House Passes Government Reform Laws

Member Group : News Releases


HARRISBURG – Protecting children and changing the culture in Harrisburg took center stage in the state House this week as the first bills were voted and sent to the Senate for consideration, House Majority Leader Mike Turzai (R-Allegheny County) said today.

"Pennsylvanians must believe their government is effective, efficient, and
accountable, and we think these bills will help bring that about,” Turzai
said. “These government reform bills are part of a larger package that is the strongest set of reforms in more than 25 years."

Rebuilding the public’s trust in state government is one of the top priorities of the House Republican Caucus, according to Turzai. The House voted to send to the state Senate for its consideration the first seven of a package of bills aimed at reforming state government. The bills are part of the package first introduced in 2009 known as the Pennsylvania Agenda for Trust in Harrisburg, or PATH. These proposals will help define the right path government should take to help restore the trust of Pennsylvania’s residents.

Today, the House passed legislation (House Bill 15) introduced by Rep. Jim
Christiana (R-Beaver County) to create a searchable database for all state spending called PennWATCH. All state departmental and agency budget expenditures would be available online through one website. Vendor information and lists of state contract awards, including recipients, purpose and status reports, would be part of PennWATCH.

The PATH bills passing the House Tuesday were:

HB 103: Actual lobbying only, introduced by Rep. Rep. Bryan
Cutler (R-Lancaster County), will increase penalties for
lobbyists engaging in prohibited activities.

HBs 104 and 105: Strengthening whistleblower protections for
all state employees and those working on state contracts,
introduced by Rep. Marc Gergely (D-Allegheny County) and
Rep. Brian Ellis (R-Butler County), will extend
whistleblower protection to employees of nonprofits and
private sector companies who report waste of public money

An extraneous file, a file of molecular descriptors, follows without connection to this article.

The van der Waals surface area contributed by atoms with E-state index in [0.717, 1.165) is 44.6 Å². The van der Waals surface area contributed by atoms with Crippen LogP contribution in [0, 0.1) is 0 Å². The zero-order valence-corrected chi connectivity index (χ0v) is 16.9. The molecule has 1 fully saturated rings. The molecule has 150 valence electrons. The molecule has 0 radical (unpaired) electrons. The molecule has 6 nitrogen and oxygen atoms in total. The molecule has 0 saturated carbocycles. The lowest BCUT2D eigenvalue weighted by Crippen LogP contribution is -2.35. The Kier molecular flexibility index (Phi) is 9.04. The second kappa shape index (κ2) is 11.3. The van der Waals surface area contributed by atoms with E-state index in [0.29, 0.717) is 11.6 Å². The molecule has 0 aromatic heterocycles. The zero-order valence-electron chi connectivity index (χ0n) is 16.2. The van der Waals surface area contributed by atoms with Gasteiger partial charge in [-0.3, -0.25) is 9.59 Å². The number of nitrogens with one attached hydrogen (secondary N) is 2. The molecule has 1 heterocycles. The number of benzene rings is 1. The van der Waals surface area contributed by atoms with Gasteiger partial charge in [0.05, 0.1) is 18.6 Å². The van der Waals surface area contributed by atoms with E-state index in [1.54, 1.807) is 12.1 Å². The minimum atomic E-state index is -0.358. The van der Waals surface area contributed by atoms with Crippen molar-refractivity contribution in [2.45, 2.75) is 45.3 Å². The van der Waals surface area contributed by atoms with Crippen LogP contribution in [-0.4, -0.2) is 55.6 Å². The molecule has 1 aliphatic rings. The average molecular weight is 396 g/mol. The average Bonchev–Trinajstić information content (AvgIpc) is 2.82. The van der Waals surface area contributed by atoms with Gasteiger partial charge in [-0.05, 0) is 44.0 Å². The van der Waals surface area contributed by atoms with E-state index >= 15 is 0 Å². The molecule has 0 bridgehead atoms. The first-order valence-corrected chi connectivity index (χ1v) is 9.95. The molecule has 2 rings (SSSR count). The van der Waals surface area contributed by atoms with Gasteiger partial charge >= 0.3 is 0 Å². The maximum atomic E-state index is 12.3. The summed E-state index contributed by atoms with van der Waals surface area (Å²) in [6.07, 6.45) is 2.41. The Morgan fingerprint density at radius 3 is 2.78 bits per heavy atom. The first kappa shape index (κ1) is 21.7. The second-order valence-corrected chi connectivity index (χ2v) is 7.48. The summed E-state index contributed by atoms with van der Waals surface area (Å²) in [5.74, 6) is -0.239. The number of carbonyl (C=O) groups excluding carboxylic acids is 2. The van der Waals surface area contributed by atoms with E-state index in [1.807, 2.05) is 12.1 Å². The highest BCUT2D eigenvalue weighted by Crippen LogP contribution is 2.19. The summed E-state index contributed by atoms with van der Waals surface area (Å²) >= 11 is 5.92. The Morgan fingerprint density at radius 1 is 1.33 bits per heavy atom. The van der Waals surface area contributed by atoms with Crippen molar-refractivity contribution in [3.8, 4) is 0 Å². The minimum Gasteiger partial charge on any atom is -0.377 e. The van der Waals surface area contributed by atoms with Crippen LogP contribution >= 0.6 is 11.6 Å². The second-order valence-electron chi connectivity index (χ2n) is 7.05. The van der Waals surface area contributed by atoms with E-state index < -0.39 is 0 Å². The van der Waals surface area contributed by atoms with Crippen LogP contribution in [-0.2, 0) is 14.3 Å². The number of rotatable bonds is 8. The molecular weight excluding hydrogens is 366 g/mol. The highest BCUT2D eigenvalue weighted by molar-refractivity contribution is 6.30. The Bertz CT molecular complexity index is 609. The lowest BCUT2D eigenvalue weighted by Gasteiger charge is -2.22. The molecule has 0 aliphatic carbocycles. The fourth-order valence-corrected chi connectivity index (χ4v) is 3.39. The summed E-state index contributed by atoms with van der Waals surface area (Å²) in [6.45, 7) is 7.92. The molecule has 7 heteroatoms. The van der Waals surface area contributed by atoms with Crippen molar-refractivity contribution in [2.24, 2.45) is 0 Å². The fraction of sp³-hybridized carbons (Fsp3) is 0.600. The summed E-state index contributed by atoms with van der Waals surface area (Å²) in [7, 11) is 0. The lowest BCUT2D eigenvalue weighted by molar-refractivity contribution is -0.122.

obtained by their employer for services or work. The
legislation also provides similar protections to legislative

HB 107: State Contract Review Reform, introduced by Rep.
George Dunbar (R-Westmoreland County), will amend the
Procurement Code provisions relating to competitively sealed
proposals. No individual who has been employed by an
offeror within the last two years may participate in the
evaluation of the proposals

HB 108: Public Review of Contracts, introduced by Rep. Glen
Grell (R-Cumberland County) makes the Right-To-Know law
applicable to public procurement contracts and provides for
public inspection of non-competitively awarded contracts
prior to execution of the agreement

HB 109: No Start-Ups, introduced by Rep. Jim Marshall
(R-Beaver County) amends the Legislative Code of Ethics to
essentially include the provisions of House Rule 47, which
prohibits members of the General Assembly from creating or
maintaining nonprofits that receive public funds.

All the bills passed unanimously, except HB 109, which had one negative vote.

Protecting Children, Closing Megan’s Law Loopholes

Also this week, the House considered a package of bills to close loopholes in the state’s Megan’s Law. The loopholes were discovered last year when the
Superior Court ruled in two cases dealing with transients and out-of-state

Accordingly, as the Crimes Code currently standd, both homeless sex offenders and some sex offenders who move to the Commonwealth cannot be prosecuted for
intentionally failing to register with the Pennsylvania State Police. The bills
would enact tougher criminal penalties for out-of-state offenders who move to
Pennsylvania and fail to register.

HB 68, introduced by Rep. Garth Everett (R-Lycoming County),
amends Megan’s Law to require sex offenders without a
residence to register every 30 days with the Pennsylvania
State Police as transients and sets penalties for sexually
violent predators who knowingly fail to comply with monthly
counseling sessions. The bill passed unanimously.

HB 75, introduced by Rep. Ron Marsico (R-Dauphin County),
amends Megan’s Law to provide for specific criminal
sentences for sex offenders who fail to comply with
registration requirements. The bill had one negative vote.

"Pennsylvanians sent a strong message in November to rein in government and
reconnect it to the everyday values of citizens,” Turzai said. “Our
agenda of controlled spending, a smaller government focusing on its core functions,and greater accountability to the people we serve has been set by the people who elected us… the bills passed today have begun to move that agenda"